ByJenika Enoch, writer at
I love movies, music, and art. I'm a certified graphic designer and love to be creative as much as humanly possible. @icemyeyes
Jenika Enoch

Whether people want to accept it or not, we are living in a digital age where just about everyone is connected to devices. Whether it's a cell phone, tablet laptop, Google Glass, or new virtual reality devices, more and more people have these in their possession every day no matter where they go. Unfortunately, these places also include movie theaters.

In a possible attempt to connect more with the younger generation of Millennials, AMC Theatres is re-evaluating their "no cell phone" policy inside their movie theaters. The company is weighing a decision that would allow texting and social media usage inside movie theaters, even while the movie is being screened.

Why in the world would they do this to us?

Well, even the theater companies know that we are all attached to devices. However, it would seem as though they are perceiving the usage of technology among the younger movie crowds as an absolute necessity and that it's wrong of them to request, or demand, that you turn off your phone during a movie.

AMC Theatres CEO Adam Aron recently told Variety this:

“When you tell a 22-year-old to turn off the phone, don’t ruin the movie, they hear please cut off your left arm above the elbow. You can’t tell a 22-year-old to turn off their cellphone. That’s not how they live their life.”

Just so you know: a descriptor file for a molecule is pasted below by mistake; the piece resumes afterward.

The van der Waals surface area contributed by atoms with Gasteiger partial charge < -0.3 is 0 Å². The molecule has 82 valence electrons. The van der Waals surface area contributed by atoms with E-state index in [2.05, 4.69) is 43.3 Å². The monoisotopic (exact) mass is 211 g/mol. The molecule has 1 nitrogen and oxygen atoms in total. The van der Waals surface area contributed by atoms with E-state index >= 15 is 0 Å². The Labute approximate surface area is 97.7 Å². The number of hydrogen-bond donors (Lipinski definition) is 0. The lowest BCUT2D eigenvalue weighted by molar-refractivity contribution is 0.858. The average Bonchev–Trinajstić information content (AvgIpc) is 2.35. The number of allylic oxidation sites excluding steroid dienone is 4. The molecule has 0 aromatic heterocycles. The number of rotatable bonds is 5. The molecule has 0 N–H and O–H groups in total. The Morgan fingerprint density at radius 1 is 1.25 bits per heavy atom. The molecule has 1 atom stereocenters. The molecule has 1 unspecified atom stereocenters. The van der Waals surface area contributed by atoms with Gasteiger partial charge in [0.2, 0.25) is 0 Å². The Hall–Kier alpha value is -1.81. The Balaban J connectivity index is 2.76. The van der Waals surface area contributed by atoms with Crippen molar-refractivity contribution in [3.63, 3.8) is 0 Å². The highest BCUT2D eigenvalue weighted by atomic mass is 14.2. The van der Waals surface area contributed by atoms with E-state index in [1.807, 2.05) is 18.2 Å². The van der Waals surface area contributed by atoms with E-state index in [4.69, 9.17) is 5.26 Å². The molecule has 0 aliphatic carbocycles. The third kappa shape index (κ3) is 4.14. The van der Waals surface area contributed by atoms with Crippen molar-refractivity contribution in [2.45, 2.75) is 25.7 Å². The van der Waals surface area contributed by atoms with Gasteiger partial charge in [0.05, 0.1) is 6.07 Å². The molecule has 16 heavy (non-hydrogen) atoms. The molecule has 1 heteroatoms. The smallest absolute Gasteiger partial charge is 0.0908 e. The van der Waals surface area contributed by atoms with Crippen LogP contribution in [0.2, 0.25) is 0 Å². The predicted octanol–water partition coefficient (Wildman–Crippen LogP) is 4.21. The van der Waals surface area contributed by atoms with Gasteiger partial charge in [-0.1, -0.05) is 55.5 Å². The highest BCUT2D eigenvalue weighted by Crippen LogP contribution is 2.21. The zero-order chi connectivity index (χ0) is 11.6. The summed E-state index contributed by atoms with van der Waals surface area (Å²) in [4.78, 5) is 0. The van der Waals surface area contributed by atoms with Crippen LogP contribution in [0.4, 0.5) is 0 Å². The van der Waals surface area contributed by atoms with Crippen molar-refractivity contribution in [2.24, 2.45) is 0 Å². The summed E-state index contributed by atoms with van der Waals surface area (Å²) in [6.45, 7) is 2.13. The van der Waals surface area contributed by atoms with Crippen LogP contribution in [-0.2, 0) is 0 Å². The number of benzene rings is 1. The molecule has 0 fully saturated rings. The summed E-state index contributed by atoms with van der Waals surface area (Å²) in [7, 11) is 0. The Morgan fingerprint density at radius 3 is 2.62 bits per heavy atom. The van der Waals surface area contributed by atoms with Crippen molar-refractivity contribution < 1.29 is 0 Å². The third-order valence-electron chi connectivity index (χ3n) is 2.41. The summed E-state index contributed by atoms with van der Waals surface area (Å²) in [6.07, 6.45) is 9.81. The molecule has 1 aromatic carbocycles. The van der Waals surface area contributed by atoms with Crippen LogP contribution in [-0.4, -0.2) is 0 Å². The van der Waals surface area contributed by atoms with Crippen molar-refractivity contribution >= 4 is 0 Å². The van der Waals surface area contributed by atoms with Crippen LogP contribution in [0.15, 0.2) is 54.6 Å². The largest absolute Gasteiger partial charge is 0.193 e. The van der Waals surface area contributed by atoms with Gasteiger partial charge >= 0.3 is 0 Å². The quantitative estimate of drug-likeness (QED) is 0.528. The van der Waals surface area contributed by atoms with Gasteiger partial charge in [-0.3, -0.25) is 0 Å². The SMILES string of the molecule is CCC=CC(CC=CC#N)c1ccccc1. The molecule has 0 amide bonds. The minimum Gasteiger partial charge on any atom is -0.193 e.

I can understand the reasoning to a point. I am 27 years old and although I didn't go through high school with a cell phone, my post-graduation life has been with my own cell phone and computer. I get that these devices have sort of developed into a part of you. It might even be that you feel naked without your devices. However, I have never had an issue putting my phone on vibrate for 2 hours to go see a movie in the theater. If I can do it, anyone can.

How would this change the movie theater experience?

I would imagine allowing nonstop and unregulated device usage during movies would be extremely annoying. It's already annoying when someone texts or uses Facebook during a movie. When I saw Avengers: Age of Ultron, one of the guys sitting in the row below me was on his phone the entire movie and I got to a point where I was about to stand up and snatch his phone away from him. It's rude, inconsiderate to others, and annoying. But hey, that's just my opinion.

For many others, it would be fun to be able to text during a movie without a potential consequence. However, if this does become a reality at some point in the future, there needs to be a way to make sure experiences like my Avengers experience don't happen on a wider scale.

With that said, is there even a way to make this happen?

Fortunately, Aron also realizes this is a sensitive issue.

“At the same time, though, we’re going to have to figure out a way to do it that doesn’t disturb today’s audiences. There’s a reason there are ads up there saying turn off your phone, because today’s moviegoer doesn’t want somebody sitting next to them texting or having their phone on.”